DENVER — Denver Public Schools is planning to increase the number of armed safety patrol officers and their power to issue tickets to students.
DPS plans to add four additional safety patrol officers, which brings the total to 22. The officers will help respond to issues that arise across 200 schools.
Several months ago, the school district began working with the City Attorney’s Office and the Department of Public Safety to authorize safety officers to issue tickets to students for at least 15 low-level offenses varying from fights to possession of drugs.
In 2020, the Denver Public Schools Board unanimously voted on a resolution to cut ties with the Denver Police Department. The goal was to end student policing and help pour more resources into mental health resources for students. Over the course of several months, 18 DPD School Resource Officers were phased out.
Elizabeth Burciaga, a lead organizer with Padres & Jóvenes Unidos, said they fought hard to get rid of police officers in schools and called the districts to move a direct violation of the resolution passed last year.
“I don’t see the difference, at the end of the day it’s still policing,” Burciaga said.
DPS disagrees. They said unlike SRO officers, safety patrol officers are not assigned to a school 100% of the time, they are dispatched to address safety concerns.
“Their focus is on responding to significant safety threats, not on the criminalization of students,” DPS said in a statement.
Burciaga fears citations will be taxing on student’s mental health, finances and their future.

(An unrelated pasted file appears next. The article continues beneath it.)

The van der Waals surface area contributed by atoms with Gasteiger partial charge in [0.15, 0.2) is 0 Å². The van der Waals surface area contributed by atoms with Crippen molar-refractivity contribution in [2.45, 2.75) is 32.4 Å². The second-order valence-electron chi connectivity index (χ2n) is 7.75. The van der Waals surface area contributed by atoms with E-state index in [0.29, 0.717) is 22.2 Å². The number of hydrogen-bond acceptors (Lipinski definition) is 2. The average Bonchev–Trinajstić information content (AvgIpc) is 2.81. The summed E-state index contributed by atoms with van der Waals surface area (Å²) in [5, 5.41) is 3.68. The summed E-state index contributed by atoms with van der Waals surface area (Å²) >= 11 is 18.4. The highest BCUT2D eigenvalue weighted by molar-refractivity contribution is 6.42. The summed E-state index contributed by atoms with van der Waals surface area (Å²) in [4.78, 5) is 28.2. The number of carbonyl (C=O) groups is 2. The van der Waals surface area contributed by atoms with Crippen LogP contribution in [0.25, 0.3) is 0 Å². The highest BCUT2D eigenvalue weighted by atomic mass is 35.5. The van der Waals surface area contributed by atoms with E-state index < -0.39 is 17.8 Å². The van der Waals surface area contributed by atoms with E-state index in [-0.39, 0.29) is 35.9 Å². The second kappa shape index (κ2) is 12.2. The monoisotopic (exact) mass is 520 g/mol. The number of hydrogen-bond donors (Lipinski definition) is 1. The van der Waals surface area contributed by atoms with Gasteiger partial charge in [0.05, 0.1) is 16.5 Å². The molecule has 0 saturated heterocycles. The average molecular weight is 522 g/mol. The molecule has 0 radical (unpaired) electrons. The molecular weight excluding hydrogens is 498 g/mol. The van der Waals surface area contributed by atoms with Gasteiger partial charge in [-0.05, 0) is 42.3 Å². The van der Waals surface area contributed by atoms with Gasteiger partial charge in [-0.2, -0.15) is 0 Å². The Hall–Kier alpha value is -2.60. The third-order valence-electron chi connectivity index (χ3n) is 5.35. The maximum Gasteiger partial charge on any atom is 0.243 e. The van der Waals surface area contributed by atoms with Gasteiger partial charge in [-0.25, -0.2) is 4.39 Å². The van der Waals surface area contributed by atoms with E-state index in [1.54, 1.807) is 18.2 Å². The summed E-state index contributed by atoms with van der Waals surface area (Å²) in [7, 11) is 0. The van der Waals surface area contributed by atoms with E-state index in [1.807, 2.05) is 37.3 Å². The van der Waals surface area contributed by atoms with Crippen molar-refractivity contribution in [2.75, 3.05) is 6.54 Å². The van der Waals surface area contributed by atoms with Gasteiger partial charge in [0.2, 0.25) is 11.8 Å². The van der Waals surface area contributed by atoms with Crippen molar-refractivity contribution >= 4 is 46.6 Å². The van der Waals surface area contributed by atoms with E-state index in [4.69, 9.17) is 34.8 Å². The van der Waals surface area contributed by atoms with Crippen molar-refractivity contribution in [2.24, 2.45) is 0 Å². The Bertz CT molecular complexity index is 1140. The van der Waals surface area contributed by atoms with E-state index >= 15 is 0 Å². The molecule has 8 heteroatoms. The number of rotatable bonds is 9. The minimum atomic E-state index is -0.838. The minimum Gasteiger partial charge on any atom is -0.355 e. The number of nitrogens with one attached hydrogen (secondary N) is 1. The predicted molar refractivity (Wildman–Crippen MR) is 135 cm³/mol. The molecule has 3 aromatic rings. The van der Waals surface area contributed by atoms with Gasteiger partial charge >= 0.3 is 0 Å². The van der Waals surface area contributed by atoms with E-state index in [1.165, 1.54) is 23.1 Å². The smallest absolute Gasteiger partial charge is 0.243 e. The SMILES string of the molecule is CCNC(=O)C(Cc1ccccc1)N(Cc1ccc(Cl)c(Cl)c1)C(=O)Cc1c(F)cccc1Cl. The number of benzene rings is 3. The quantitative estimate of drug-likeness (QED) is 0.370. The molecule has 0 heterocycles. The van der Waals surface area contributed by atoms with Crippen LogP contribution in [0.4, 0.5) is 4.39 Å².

“It’s really harmful to our students because it could push them to the criminal justice system,” Burciaga said.
Studies have shown Black and Latino students are more likely to be ticketed and suspended by officers on the school campus. According to Chalkbeat, Black students are ticketed and arrested at a higher rate in Denver. A study the publication released showed between 2018 and 2019, Black students only made up 13% of the student population but 25% of the tickets and arrests.
According to DPS, officers have not been granted the power to issues tickets. However, a spokesperson with the Department of Public Safety says the decision was approved and finalized back in April by the executive director of the organization.
DPS disputes the approval. They say the City Attorney’s Office has yet to sign off.
The school district said they are not currently issuing tickets. They hope to have the final approval in the coming weeks.
A spokesperson with DPS said increasing the power of safety officers means they have more leeway on whether the student should or shouldn’t get a ticket instead of relying on the discretion of Denver Police Officers when they are called to the scene.
“For example, rather than calling DPD, a safety patrol officer could be called to respond to possession of drugs by a student and the safety officer could dispose of the drugs and choose not to ticket a student,” a statement from DPS says.
Padres & Jóvenes Unidos has launched a petition they say aims to end the criminalization of students at DPS.
“Our community will be holding them accountable,” Burciaga said. “We are pushing for the safety of our students. We are pushing for our kids to live in a safe healthy equitable community.”